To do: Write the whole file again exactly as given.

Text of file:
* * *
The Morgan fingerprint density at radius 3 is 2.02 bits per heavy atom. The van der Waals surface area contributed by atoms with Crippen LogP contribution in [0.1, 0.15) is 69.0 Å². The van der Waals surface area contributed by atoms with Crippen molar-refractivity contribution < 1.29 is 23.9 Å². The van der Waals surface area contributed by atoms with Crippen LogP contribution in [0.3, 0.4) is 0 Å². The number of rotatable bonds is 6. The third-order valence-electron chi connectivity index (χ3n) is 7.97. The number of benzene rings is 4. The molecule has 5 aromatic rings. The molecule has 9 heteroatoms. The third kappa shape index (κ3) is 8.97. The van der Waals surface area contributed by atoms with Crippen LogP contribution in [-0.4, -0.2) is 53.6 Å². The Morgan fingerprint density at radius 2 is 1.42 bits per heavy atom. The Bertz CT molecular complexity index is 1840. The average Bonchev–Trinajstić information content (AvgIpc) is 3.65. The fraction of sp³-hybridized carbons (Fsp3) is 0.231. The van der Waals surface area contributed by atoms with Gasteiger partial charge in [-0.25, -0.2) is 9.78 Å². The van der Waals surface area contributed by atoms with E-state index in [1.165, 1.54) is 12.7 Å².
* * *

The Morgan fingerprint density at radius 3 is 2.02 bits per heavy atom. The van der Waals surface area contributed by atoms with Crippen LogP contribution in [0.1, 0.15) is 69.0 Å². The van der Waals surface area contributed by atoms with Crippen molar-refractivity contribution < 1.29 is 23.9 Å². The van der Waals surface area contributed by atoms with Crippen LogP contribution in [0.3, 0.4) is 0 Å². The number of rotatable bonds is 6. The third-order valence-electron chi connectivity index (χ3n) is 7.97. The number of benzene rings is 4. The molecule has 5 aromatic rings. The molecule has 9 heteroatoms. The third kappa shape index (κ3) is 8.97. The van der Waals surface area contributed by atoms with Crippen LogP contribution in [-0.4, -0.2) is 53.6 Å². The Morgan fingerprint density at radius 2 is 1.42 bits per heavy atom. The Bertz CT molecular complexity index is 1840. The average Bonchev–Trinajstić information content (AvgIpc) is 3.65. The fraction of sp³-hybridized carbons (Fsp3) is 0.231. The van der Waals surface area contributed by atoms with Gasteiger partial charge in [-0.25, -0.2) is 9.78 Å². The van der Waals surface area contributed by atoms with E-state index in [1.165, 1.54) is 12.7 Å².